Steak (R)evolution Dir. Franck Ribière

[Kino Lorber; 2015]

Styles: documentary, food
Others: Food Inc., Somm, Farmageddon

Aside from that pretty tired pun in its title, Franck Ribière’s collaborative documentary with legendary French butcher Le Bourdonnec is a fascinating exploration of the culinary and agricultural landscape surrounding high-end beef throughout the world. Unsatisfied with the lack of tradition surrounding steak preparation in their native France, Ribière and Le Bourdonnec travel the globe, from Europe to Japan to North and South America, searching for the breeds and cooking methods that will result in the best steak either one of them will ever taste. An altogether visually appealing though at times tedious venture, Steak (R)evolution works as a documentary for those intensely preoccupied with modern beef and cookery, although probably won’t offer all that much of interest to those who aren’t.

The son of French cattle farmers, Ribière was never that impressed with steak until he had one at renowned Brooklyn institution Peter Luger. Situated at the eastern terminus of the Williamsburg Bridge, Peter Luger Steakhouse will only prepare steaks that they have painstakingly selected themselves each morning, evaluating each cut based on several unmentioned criteria (but it’s easy enough to guess which ones are the most important, namely, fat and its marbling). After tasting a fatty, tender American steak, Ribière was inspired to start asking question about why his homeland’s steaks were so abysmal. So he hooked up with the best (or at least most famous) butcher in France, Yves-Marie le Bourdonnec, and hit the road looking for the best steak and cattle farming practices in the world.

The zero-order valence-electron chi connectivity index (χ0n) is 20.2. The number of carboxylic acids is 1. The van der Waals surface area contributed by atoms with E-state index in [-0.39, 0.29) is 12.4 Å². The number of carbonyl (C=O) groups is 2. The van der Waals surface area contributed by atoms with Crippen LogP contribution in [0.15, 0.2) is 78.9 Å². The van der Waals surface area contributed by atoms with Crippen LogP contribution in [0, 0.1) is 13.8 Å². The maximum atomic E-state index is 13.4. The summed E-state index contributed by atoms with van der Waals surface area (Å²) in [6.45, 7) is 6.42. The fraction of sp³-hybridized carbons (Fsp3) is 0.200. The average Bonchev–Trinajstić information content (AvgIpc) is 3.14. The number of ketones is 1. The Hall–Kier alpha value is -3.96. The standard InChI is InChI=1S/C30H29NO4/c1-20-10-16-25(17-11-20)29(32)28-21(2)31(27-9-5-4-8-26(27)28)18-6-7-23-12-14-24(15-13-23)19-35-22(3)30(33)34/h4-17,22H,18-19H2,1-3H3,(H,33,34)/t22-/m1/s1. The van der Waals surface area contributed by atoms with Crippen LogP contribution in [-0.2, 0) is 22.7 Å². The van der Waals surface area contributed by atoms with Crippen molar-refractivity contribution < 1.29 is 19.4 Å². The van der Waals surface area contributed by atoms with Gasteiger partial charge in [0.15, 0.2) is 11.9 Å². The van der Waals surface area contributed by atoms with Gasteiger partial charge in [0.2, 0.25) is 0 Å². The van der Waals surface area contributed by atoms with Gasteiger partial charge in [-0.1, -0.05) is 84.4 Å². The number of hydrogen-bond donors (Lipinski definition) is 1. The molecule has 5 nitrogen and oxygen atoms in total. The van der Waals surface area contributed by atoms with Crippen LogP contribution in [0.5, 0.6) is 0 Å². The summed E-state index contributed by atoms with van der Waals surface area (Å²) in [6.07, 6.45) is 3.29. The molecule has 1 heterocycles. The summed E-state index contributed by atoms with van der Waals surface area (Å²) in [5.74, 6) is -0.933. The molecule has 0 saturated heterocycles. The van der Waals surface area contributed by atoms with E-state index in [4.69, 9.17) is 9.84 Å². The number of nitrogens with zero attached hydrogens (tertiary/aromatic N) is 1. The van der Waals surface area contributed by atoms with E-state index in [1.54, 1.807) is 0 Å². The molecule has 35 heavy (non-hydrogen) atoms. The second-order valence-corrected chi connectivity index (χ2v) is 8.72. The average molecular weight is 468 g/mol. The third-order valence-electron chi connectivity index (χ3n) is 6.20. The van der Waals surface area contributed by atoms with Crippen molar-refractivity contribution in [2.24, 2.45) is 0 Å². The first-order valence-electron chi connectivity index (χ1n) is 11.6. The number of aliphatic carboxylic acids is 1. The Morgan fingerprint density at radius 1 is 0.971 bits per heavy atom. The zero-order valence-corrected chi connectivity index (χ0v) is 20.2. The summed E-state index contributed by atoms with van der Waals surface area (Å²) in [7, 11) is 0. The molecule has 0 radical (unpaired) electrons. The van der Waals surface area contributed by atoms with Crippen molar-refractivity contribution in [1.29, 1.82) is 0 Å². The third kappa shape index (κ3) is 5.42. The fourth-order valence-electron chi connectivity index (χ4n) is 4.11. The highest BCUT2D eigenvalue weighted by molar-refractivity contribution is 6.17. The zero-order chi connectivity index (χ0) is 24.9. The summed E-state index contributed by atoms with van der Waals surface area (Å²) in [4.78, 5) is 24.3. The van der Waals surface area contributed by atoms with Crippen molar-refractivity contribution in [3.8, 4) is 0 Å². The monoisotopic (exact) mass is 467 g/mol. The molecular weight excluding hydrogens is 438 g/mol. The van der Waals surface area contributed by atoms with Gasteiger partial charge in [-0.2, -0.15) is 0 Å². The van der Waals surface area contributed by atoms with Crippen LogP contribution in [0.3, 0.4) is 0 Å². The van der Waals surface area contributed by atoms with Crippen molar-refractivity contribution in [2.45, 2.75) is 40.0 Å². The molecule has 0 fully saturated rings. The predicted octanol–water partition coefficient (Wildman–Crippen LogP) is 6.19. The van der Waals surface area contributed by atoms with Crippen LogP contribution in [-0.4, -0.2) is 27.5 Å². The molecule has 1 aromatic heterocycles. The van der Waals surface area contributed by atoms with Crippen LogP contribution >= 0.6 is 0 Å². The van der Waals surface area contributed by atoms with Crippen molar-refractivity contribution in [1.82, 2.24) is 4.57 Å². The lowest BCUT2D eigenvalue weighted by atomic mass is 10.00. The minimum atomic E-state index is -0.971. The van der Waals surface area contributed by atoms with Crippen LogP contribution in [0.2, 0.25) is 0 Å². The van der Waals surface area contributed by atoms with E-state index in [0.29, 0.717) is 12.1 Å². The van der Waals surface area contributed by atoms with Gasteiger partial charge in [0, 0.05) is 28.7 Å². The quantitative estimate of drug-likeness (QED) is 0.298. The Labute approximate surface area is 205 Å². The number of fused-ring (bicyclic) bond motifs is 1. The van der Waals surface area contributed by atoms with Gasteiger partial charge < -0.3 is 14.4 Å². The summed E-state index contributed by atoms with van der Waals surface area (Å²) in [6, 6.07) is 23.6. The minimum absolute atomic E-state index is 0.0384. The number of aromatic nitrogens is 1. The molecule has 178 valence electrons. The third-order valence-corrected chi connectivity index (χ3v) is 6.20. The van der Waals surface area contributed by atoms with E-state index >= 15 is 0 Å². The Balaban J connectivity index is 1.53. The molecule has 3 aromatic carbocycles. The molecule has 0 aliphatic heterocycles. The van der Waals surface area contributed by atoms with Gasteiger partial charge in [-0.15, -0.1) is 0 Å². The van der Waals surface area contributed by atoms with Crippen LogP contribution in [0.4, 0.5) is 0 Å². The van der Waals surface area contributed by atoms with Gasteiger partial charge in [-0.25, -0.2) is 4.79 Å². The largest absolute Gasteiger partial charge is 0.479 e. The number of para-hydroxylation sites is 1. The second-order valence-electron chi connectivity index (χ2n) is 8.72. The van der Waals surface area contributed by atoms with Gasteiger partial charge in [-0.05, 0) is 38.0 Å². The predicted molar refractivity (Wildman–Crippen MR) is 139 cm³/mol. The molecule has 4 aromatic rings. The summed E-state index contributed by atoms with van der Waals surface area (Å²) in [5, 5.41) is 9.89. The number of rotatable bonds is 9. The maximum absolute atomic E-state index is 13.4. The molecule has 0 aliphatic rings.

First off, it’s hard to overstate just how refreshing it is for a creative team from a traditionally pretty haughty nation (especially when it comes to cuisine) to completely own up to the fact that their beef is pretty terrible. For centuries, the French have bred their cattle to be as lean and musclebound as possible, which makes for some pretty buff looking steers, but the resulting cuts of meat are ridiculously lean and chock-full of collagen. Traditional French cuisine is tailored for stewing, roasting, and other methods of slow cooking meats which uses their ungodly high amount of collagen as an advantage rather than a drawback, as collagen will turn into a natural kind of meat jelly during the slow-cooking processes they’ve perfected over countless years. Up until the second world war, this served them pretty well, and then America screwed everything up by introducing our method of grilling thick cuts of beef in a relatively short amount of time. That quintessential method of cooking steak is completely ruined by collagen, which turns the resulting piece of cooked meat into a rubbery mess, which is why it’s almost impossible at this point to get a decent steak in France.

Arguably the most important scenes in (R)evolution have to do with tireless farmers working with legacy breeds to maintain animals that are healthy and subsist primarily on grass. Speaking with everyone from traditional Aberdeen-Angus farmers in Scotland to cattle ranchers maintaining old stocks of Argentine Herefords to the famous and highly systematized farms producing Wagyu of Japan, the two filmmakers are almost preternaturally dedicated to the idea that grass fed beef is the only way forward for agriculture and fine dining, although the science behind such a claim is never actually explored.

Interspersed with Ribière and Le Bourdonnec’s interviews with dedicated (some might say obsessed) chefs and farmers are several visits to restaurants around the globe in search of the perfect steak. While these segments are essentially music videos dedicated to decadent food cinematography, which tend to drag a bit by the end, they do serve an essential function to embody why it is the two filmmakers are as enamored with cooked cow flesh as they are. It’s really quite something to behold, although if you’re not into beef, you probably won’t find much to dig on in this film.

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